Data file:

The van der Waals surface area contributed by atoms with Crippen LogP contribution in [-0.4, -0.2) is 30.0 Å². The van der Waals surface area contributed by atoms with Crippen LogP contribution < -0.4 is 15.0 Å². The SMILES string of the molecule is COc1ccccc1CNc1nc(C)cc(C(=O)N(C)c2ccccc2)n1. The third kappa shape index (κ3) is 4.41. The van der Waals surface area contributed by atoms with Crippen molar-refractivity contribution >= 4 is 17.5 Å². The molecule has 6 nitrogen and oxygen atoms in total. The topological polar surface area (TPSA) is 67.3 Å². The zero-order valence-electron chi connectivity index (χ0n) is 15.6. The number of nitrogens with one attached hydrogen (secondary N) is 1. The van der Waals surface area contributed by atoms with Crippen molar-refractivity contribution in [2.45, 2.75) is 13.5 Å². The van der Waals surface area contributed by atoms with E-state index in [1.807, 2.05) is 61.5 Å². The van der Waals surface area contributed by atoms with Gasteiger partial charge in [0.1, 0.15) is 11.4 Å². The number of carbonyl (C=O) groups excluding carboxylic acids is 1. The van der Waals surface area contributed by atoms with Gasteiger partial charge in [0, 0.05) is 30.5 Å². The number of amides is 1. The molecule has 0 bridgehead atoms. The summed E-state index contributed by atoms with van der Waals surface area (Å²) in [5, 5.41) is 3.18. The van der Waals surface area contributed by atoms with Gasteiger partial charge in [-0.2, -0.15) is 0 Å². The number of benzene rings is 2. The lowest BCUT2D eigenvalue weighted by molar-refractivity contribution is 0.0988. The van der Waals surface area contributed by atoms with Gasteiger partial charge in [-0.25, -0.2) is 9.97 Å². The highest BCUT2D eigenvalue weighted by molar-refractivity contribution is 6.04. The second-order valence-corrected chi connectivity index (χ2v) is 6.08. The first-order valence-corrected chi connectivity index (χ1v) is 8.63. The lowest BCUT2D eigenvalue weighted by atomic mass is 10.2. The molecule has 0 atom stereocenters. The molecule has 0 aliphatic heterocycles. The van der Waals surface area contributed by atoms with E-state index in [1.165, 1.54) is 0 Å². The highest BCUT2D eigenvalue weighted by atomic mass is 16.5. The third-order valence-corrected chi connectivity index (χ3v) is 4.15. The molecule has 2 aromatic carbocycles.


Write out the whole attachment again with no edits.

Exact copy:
The van der Waals surface area contributed by atoms with Crippen LogP contribution in [-0.4, -0.2) is 30.0 Å². The van der Waals surface area contributed by atoms with Crippen LogP contribution < -0.4 is 15.0 Å². The SMILES string of the molecule is COc1ccccc1CNc1nc(C)cc(C(=O)N(C)c2ccccc2)n1. The third kappa shape index (κ3) is 4.41. The van der Waals surface area contributed by atoms with Crippen molar-refractivity contribution >= 4 is 17.5 Å². The molecule has 6 nitrogen and oxygen atoms in total. The topological polar surface area (TPSA) is 67.3 Å². The zero-order valence-electron chi connectivity index (χ0n) is 15.6. The number of nitrogens with one attached hydrogen (secondary N) is 1. The van der Waals surface area contributed by atoms with Crippen molar-refractivity contribution in [2.45, 2.75) is 13.5 Å². The van der Waals surface area contributed by atoms with E-state index in [1.807, 2.05) is 61.5 Å². The van der Waals surface area contributed by atoms with Gasteiger partial charge in [0.1, 0.15) is 11.4 Å². The number of carbonyl (C=O) groups excluding carboxylic acids is 1. The van der Waals surface area contributed by atoms with Gasteiger partial charge in [0, 0.05) is 30.5 Å². The number of amides is 1. The molecule has 0 bridgehead atoms. The summed E-state index contributed by atoms with van der Waals surface area (Å²) in [5, 5.41) is 3.18. The van der Waals surface area contributed by atoms with Gasteiger partial charge in [-0.2, -0.15) is 0 Å². The number of benzene rings is 2. The lowest BCUT2D eigenvalue weighted by molar-refractivity contribution is 0.0988. The van der Waals surface area contributed by atoms with Gasteiger partial charge in [-0.25, -0.2) is 9.97 Å². The highest BCUT2D eigenvalue weighted by molar-refractivity contribution is 6.04. The second-order valence-corrected chi connectivity index (χ2v) is 6.08. The first-order valence-corrected chi connectivity index (χ1v) is 8.63. The lowest BCUT2D eigenvalue weighted by atomic mass is 10.2. The molecule has 0 atom stereocenters. The molecule has 0 aliphatic heterocycles. The van der Waals surface area contributed by atoms with E-state index in [1.165, 1.54) is 0 Å². The highest BCUT2D eigenvalue weighted by atomic mass is 16.5. The third-order valence-corrected chi connectivity index (χ3v) is 4.15. The molecule has 2 aromatic carbocycles.